There are multiple ways to share your bird sightings:
• Tag your photos on social medial with the hashtag #BRVBirds.
• Email your photos to [email protected]
• Share your eBird checklist with BirdingtheBlackstone.
Learn more about this worldwide initiative and how to participate at BirdCount.org.
Nature Exploration Walks and more
Save the dates of Saturday, February 18 and Wednesday, February 22 for Nature Exploration Walks with Ranger Allison of the Blackstone River Valley National Historical Park and Molly Cardoza. Watch for info on social media, the Park’s events calendar and in the Park’s next newsletter.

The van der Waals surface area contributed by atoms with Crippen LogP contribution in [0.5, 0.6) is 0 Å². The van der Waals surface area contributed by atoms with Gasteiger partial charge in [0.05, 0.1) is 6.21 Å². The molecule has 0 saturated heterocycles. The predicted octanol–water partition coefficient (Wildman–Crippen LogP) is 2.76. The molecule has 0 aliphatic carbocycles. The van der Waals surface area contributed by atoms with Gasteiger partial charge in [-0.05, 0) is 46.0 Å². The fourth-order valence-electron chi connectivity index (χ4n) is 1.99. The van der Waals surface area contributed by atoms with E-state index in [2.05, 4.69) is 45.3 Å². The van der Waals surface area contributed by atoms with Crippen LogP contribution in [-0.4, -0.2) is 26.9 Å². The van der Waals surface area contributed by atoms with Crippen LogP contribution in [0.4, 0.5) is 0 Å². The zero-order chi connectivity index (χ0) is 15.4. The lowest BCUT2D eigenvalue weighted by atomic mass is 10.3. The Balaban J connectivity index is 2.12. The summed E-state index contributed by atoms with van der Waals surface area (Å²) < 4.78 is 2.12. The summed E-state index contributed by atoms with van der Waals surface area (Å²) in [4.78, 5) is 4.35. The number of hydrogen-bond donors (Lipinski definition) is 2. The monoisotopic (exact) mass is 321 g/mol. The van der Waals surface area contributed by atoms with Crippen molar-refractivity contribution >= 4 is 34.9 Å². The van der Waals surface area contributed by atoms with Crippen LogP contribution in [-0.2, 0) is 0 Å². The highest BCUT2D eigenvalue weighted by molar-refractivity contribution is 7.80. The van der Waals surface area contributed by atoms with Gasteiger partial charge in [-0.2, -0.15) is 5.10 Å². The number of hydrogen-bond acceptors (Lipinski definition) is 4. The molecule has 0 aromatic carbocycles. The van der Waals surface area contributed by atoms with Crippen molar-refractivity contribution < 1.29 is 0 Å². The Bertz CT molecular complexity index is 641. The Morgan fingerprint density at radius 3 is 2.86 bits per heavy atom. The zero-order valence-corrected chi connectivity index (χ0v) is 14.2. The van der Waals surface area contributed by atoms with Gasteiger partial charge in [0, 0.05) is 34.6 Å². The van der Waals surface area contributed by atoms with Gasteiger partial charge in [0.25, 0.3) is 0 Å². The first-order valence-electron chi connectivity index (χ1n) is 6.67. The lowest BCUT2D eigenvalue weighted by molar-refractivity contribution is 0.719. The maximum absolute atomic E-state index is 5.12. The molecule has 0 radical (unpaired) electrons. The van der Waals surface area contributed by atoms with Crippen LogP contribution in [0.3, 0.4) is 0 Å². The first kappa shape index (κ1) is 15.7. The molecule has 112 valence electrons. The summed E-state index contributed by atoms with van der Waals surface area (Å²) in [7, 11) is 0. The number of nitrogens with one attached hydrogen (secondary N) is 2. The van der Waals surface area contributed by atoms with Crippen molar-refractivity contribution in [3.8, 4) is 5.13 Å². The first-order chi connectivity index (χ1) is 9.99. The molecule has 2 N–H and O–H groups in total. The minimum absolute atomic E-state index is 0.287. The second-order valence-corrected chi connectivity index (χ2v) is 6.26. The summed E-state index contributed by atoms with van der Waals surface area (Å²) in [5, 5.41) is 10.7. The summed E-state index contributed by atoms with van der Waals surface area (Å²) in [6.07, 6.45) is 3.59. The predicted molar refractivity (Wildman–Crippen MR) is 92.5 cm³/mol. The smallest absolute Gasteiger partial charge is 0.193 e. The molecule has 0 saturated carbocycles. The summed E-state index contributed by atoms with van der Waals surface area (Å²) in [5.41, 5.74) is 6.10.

Also, Maple Sugar Days returns on Saturday, February 25 and Sunday, February 26 at River Bend Farm, 287 Oak St., Uxbridge
A Bark, Branches and Buds Winter Tree and Shrub ID Walk will be held on Saturday, March 25 from 10:00 .m. to noon at the Blackstone River State Park, 1075 Lower River Road, Lincoln, Rhode Island.
On Sunday, February 5, Slater Mill will be featured on “Treasures Inside the Museum,” a production of Rhode Island PBS. Tune in at 7:00 p.m. EST.
From Rhode Island PBS: “Slater Mill in Pawtucket, RI is recognized as the birthplace of the Industrial Revolution. In this episode, learn more about the people who made the area what it was and how the machines changed the face of manufacturing everywhere. Plus, discover what makes some of the machines on exhibit so rare, and examine some of the artifacts from the 1890 Cotton Centennial. Learn more at www.ripbs.org.